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Anti-infliximab and anti-adalimumab antibodies in relation to response to adalimumab in infliximab switchers and anti-tumour necrosis factor naive patients: a cohort study
  1. G M Bartelds1,
  2. C A Wijbrandts2,
  3. M T Nurmohamed1,3,
  4. S Stapel4,
  5. W F Lems3,
  6. L Aarden4,
  7. B A C Dijkmans1,3,
  8. P P Tak2,
  9. G J Wolbink1,4
  1. 1Jan van Breemen Institute, Amsterdam, The Netherlands
  2. 2Academic Medical Centre/University of Amsterdam, Amsterdam, The Netherlands
  3. 3VU University Medical Centre, Amsterdam, The Netherlands
  4. 4Landsteiner Laboratory Sanquin Research, Amsterdam, The Netherlands
  1. Correspondence to Dr G J Wolbink, Department of Rheumatology, Jan van Breemen Institute, Dr Jan van Breemenstraat 2, 1056 AB Amsterdam, The Netherlands; g.wolbink{at}


Objective To investigate how antibodies against anti-tumour necrosis factor (anti-TNF) agents influence response after switching from infliximab to adalimumab in rheumatoid arthritis (RA).

Methods This cohort study consisted of 235 patients with RA, all treated with adalimumab. At baseline 52 patients (22%) had been previously treated with infliximab (‘switchers’), and 183 (78%) were anti-TNF naive. Disease activity (using the 28-joint count Disease Activity Score (DAS28)) and presence of antibodies against infliximab and adalimumab were assessed. Clinical response to adalimumab was compared between switchers and anti-TNF naive patients and their anti-infliximab and anti-adalimumab antibody status.

Results After 28 weeks of adalimumab treatment the decrease in DAS28 (ΔDAS28) for the 235 patients was 1.6±1.5 (mean±SD). Anti-adalimumab antibodies were detected in 46 patients (20%). ΔDAS28 was 1.8±1.4 in patients without anti-adalimumab and 0.6±1.3 in patients with anti-adalimumab (p<0.0001). Thirty-three of the 52 switchers (63%) had anti-infliximab antibodies. Patients with anti-infliximab more often developed anti-adalimumab than anti-TNF naive patients (11 (33%) vs 32 (18%); p=0.039). ΔDAS28 was greater for anti-TNF naive patients (1.7±1.5) than for switchers without anti-infliximab antibodies (ΔDAS28=0.9±1.4) (p=0.009). ΔDAS28 for switchers with anti-infliximab was 1.2±1.3 and did not differ significantly from anti-TNF naive patients (p=0.262).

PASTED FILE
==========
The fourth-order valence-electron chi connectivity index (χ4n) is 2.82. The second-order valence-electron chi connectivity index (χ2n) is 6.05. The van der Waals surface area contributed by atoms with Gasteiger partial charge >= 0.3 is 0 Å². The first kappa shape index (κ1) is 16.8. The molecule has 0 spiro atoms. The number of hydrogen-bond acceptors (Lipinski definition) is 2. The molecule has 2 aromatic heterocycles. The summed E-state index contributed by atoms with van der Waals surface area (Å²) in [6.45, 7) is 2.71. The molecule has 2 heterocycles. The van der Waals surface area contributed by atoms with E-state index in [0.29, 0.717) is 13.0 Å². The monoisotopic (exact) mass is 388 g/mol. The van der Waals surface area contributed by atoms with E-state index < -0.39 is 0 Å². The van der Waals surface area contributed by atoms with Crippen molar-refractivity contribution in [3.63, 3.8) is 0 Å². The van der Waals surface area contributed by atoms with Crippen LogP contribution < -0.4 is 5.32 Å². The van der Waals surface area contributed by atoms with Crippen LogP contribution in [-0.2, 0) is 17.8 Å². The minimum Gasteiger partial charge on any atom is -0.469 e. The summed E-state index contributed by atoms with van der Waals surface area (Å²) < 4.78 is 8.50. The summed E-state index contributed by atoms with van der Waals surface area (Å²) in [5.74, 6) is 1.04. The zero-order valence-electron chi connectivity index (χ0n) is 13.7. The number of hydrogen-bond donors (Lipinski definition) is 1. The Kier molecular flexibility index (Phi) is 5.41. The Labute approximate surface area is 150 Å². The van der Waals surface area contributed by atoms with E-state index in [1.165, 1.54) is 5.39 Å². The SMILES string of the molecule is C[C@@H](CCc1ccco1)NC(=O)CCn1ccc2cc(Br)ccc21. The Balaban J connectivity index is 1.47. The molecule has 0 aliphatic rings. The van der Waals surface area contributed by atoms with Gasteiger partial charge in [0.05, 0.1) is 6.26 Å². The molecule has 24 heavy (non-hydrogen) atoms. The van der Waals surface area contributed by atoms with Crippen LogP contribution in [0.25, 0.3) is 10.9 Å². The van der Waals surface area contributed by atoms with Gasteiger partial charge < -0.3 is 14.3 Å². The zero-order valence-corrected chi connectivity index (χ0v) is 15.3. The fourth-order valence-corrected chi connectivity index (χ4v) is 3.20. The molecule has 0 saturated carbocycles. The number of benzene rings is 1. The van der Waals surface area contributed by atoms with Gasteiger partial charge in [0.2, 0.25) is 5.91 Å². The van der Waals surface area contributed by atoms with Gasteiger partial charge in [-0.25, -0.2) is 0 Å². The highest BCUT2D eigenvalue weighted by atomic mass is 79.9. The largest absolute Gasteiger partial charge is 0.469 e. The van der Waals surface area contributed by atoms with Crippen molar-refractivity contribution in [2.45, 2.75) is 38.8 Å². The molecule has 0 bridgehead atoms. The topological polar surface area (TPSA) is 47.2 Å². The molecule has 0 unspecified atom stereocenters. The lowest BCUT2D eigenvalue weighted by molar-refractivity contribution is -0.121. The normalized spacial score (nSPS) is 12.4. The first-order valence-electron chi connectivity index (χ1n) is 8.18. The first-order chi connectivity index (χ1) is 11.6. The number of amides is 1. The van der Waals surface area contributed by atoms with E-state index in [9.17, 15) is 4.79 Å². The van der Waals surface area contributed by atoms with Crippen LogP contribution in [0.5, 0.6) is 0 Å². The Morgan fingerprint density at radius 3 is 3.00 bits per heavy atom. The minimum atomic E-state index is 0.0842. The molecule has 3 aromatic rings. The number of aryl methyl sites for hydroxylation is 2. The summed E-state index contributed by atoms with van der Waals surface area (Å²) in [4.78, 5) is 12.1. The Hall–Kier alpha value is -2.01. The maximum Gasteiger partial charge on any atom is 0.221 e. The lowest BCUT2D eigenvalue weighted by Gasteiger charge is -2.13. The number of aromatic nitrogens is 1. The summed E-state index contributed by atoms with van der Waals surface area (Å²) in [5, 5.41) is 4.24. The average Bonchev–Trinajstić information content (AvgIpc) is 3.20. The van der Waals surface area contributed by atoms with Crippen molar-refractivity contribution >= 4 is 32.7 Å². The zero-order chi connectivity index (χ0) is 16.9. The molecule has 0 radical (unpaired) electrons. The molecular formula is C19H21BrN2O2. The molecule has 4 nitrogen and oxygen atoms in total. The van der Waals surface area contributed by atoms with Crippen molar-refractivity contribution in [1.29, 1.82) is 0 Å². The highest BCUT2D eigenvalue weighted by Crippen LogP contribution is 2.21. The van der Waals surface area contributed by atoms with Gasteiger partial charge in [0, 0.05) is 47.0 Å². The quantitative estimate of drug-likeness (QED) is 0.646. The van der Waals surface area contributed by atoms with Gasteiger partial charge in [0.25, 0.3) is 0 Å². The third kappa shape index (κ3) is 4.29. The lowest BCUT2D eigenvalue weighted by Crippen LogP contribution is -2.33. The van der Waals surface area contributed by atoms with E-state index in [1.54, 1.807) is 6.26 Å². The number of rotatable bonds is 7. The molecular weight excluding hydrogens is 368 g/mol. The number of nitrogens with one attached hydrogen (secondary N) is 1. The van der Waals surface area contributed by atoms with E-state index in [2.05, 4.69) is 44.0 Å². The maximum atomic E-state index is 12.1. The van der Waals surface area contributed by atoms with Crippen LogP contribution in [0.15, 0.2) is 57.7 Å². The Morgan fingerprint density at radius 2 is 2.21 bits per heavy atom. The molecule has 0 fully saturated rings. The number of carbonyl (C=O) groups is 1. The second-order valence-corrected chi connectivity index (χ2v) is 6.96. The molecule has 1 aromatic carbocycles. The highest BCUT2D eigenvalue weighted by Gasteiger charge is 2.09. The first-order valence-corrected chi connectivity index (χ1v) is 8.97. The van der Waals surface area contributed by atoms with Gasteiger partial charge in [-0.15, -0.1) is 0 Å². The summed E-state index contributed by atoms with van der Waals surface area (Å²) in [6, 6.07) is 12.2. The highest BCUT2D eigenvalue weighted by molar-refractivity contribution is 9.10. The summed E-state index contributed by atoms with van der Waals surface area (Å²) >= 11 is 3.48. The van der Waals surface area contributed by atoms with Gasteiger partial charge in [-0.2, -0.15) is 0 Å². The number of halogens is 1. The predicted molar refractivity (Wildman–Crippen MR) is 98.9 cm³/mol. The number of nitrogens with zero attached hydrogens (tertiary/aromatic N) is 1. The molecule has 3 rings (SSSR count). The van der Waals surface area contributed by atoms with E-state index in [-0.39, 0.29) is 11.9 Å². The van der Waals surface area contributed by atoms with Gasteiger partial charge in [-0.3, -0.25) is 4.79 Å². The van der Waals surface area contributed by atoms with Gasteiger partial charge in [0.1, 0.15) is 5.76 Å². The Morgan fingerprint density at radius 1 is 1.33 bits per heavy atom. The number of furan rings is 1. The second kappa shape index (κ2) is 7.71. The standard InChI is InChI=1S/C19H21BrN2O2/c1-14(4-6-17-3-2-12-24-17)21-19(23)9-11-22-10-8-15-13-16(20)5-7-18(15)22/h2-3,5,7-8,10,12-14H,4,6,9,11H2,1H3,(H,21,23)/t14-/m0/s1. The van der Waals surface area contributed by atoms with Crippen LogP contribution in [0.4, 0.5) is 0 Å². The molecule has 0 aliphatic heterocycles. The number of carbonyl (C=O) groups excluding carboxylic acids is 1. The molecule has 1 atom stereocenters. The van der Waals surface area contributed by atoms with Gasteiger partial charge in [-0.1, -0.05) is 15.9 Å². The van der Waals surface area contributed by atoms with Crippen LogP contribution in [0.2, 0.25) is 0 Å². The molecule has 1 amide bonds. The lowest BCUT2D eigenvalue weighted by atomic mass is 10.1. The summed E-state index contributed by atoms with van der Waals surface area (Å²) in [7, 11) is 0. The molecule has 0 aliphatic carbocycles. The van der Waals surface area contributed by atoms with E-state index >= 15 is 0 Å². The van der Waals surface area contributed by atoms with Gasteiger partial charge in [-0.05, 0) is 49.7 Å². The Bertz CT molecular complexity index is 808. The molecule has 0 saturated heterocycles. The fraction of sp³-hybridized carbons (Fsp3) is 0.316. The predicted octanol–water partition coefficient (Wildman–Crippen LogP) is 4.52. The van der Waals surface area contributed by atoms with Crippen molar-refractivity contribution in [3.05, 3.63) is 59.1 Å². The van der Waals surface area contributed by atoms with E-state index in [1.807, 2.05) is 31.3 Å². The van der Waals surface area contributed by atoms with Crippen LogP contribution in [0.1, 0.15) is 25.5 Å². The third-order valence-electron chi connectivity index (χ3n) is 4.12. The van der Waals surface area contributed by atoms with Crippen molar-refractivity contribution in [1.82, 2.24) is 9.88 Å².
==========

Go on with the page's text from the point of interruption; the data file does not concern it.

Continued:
Conclusion Switchers with anti-infliximab antibodies more often develop antibodies against adalimumab than anti-TNF naive patients. Response to adalimumab was limited in switchers without anti-infliximab antibodies, which raises the question whether a second anti-TNF treatment should be offered to patients with RA for whom an initial treatment with an anti-TNF blocker fails, in the absence of anti-biological antibodies.

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  • GMB and CAW contributed equally.

  • Funding The clinical part of this study was partially financed by Abbott and Wyeth. CAW was supported by grant number 945-02-029 from the Netherlands Organisation for Health Research and Development (ZonMw) to PPT. The study sponsors had no involvement in the study design; in the collection, analysis, and interpretation of data; in the writing of the report; and in the decision to submit the paper for publication.

  • Competing interests BACD, PPT and WFL are members of the advisory board of Abbott and BACD and PPT have received honoraria for lectures. PPT has served as a consultant to Abbott, Amgen, Centocor, Schering-Plough, UCB and Wyeth.

  • Ethics approval The study was approved by the medical ethics committee of the Slotervaart Hospital, BovenIJ Hospital, the Jan van Breemen Institute and the Academic Medical Centre/University of Amsterdam.

  • Provenance and peer review Not commissioned; externally peer reviewed.